Wise Kingdom leaders know when to ask for outside expertise for supporting their leadership.  This takes humility and teachability to acknowledge we do not have all the answers.  Ask for help when you need it!

Pioneering vs Inheriting a Ministry

I gave you a land on which you had not labored and cities that you had not built, and you dwell in them. You eat the fruit of vineyards and olive orchards that you did not plant.  Joshua 24:13 ESV

Joshua is recounting what the Lord had done in delivering on His promises to give Israel the land promised to Abraham, Isaac and Jacob many years before.  Note that God’s land of blessing had been worked, planted and built by others.  Israel received from the Lord the hard work done by others before them.

Kingdom leaders sometimes have the privilege of pioneering a new work of the Lord.  But often they have the privilege of inheriting an on-going ministry from another.  Both are special privileges from the Lord as we serve Him.  One is no better than another for all is being done to please Him, grow His Kingdom and not our own.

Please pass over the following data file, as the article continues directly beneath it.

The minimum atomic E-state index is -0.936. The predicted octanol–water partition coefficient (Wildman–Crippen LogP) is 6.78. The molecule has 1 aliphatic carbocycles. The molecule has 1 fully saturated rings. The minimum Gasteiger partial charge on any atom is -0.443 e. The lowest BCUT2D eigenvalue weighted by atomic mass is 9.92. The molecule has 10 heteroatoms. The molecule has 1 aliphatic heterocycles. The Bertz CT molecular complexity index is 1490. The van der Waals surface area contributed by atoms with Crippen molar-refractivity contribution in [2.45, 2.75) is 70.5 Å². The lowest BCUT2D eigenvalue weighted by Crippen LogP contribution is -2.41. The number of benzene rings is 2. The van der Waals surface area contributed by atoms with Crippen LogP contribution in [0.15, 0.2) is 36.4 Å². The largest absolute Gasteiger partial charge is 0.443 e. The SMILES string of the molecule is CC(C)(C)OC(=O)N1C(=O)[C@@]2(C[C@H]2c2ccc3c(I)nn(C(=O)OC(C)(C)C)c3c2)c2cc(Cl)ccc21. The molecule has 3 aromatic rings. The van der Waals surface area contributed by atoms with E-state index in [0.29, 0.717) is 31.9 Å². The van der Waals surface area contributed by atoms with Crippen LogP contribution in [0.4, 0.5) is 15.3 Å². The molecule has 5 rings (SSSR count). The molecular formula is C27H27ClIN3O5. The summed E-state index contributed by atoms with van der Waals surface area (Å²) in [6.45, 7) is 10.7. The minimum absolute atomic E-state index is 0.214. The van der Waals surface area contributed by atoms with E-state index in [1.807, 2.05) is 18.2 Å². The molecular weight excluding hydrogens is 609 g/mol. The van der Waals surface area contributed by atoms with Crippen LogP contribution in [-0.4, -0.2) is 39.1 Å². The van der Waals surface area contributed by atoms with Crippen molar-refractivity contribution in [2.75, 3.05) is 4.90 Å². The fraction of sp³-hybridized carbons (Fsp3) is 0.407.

Some leaders will have pioneering-apostolic gifts and calling to launch new works where none existed.  They are designed by God for such a work and must have the wisdom needed to know when to transition the work they founded on to another.  Paul knew his work was to plant the Gospel in new communities and then move on.  He states, “… and thus I make it my ambition to preach the gospel, not where Christ has already been named, lest I build on someone else’s foundation, but as it is written, “Those who have never been told of him will see, and those who have never heard will understand.”  Romans 15:20-21

Many Kingdom leaders will inherit an ongoing ministry, ideally one not in crisis, and take what others have done and improve, expand and grow it to a whole new level.  This too is a great privilege that requires special gifting and calling.  It is never maintaining what is already in existence.  Leaders are never satisfied with the status quo.  Rather, they build upon what is there and create a new work on the foundation already laid by others.  Jesus told the Twelve, “I sent you to reap that for which you did not labor. Others have labored, and you have entered into their labor.”  John 4:38 ESV

So whether you are pioneering a new work or building on an older one, both are callings with unique challenges.  May you receive these as from the Lord and work with all your strength for His glory.